candlestick

1812-1821


The Collected Letters, Volume 1


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TC TO ALEXANDER CARLYLE; 14 March 1821; DOI: 10.1215/lt-18210314-TC-AC-01; CL 1:341-343.


TC TO ALEXANDER CARLYLE

Edinr14th March 1821—

My dear Alick,

They have given me short measure today; and I must give you the like, tho' you deserve it not. On returning from my Morning's task of two hours1 (which I discharge usually with as much insensibility as old Rose would drag a cart-load of dung), I was hailed by the grateful appearance of a small gray parcel—its countenance well known to me—lying in state among the tea-tackle destined to administer my breakfast. ‘If you have any word,’ said the Landlady with her Celtic drawl, ‘the Carrier is going away at twelve o'clock.’ It was then half-past ten: so you see what you must look for.

The little time I have, will enable me, however, to do important services to you; for it requires but a single line from my hand—and for some days I have longed to have an opportunity of giving it—to remove a load of uneasiness from the hearts of all my most kind friends at Mainhill. I am now quite recovered. The fine weather, and the diligent use I make of it, have restored me to as good a state of health as I have enjoyed for six months. I am getting stronger daily; and if matters do but go on thus, before the time of bathing on these coasts begins, I shall be in excellent condition to profit by it, and thereby acquire that soundness of body without which all the gifts of Providence are of no avail. I walk daily for a considerable time; I read too a little, but nothing that requires study; I frequent the Advocates' Library, and drive on the time, by all those resources, with considerable equanimity. Doubtless I am not quite comfortable, nor shall I be so, or wish to be so, until I have found some resting-place for the soles of my feet,2 and some handywork, by labouring at which I may obtain a share, greater or less, in the comforts and accom[m]odations of this life.

The translation of Maltebrun about which I wrote lately would have answered very well in some respects; and I am not still without a chance of getting it: but the man Black having received a very penitential letter from his present most unworthy translator3 (a reduced knight at Paris!) has consented to let him try his hand a little farther. I shall hear no more of the matter, then, at least for a considerable time. Except as it ‘brings grist to the mill’ this work of Translation is not, after all, too desirable an occupation. It is nearly as unintellectual as dyking [building walls]; and besides the money that springs from it, no other benefit, no increase of reputation or even notoriety, is attached to it in any sense. Original composition, then, is better in most points, inferior only as it is more difficult—which is but another reason for setting about learning it without delay. I shall do it easily enough, by and by; and the present is no bad opportunity for trying. Waugh (the Review-man) sent me a book the other day, with a wish and an assurance that I ‘would write a very elegant and spirited critique on it’—which I am not so certain of as the magistrate pretends to be, but shall attempt notwithstanding. It is poetry, by Joanna Baillie,4 about Wallace and Columbus and patient Griseld, and so forth. I am to begin forthwith; should have begun indeed already, but Schiller and others stand in the way. I am told the man Waugh pays well: and if he and I do not suit, I have still plenty of work in the Encyclopedia, and am daily getting better acquainted with the mode of transacting it. So you observe there is no fear of me, none whatever.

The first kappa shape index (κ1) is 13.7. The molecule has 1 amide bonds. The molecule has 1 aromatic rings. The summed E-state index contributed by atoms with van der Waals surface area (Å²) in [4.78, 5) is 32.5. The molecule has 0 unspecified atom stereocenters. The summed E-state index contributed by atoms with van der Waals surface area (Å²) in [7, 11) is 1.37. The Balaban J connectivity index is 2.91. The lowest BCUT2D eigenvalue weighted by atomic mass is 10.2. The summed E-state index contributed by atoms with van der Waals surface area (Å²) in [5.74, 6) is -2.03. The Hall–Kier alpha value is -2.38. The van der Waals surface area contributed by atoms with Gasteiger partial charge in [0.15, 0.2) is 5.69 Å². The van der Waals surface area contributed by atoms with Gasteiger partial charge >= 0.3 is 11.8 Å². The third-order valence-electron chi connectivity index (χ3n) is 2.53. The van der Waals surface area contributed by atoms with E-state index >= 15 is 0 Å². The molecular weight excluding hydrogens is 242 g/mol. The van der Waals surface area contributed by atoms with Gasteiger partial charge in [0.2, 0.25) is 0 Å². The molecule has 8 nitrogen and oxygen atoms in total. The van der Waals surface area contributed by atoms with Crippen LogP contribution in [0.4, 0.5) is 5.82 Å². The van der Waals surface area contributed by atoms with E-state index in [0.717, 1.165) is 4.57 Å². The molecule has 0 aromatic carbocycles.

I have talked so much about those things of late, and made you talk so much about them, that absolutely I am grown very ignorant about your doings at Mainhill. I figure you as stalking ‘with measured step’5 over the new mould, and committing your grain to the bosom of the Earth—in plain prose, I figure you as sowing, and I think the seed-time must be favourable. But you must take a large sheet and tell me minutely about every thing—your operations, your reading, your thoughts, your news, and all that interests you. Do you get any written now? Neglect no opportunity of improving yourself in this most saleable of accomplishments— It is sure to do you much, and may eventually do you essential service. Tell me all the news too. Which of the children are at School? Have you seen James Johnstone's letter from New York, & could I see it? If not what are its contents? Tell me all this & much more, as you love,

Your friend & brother, /

Thomas Carlyle

My love to all—from our Father & Mother down to little Jenny.

George Johnstone went away to Greenland6 the other day—very sick and spiritless. The sea-breezes will restore him, I hope; but he is a weak concern, poor fellow! His mother sent me a bottle of gooseberry wine lately—which I have drunk mostly, and desire you to thank he[r] for. Adieu.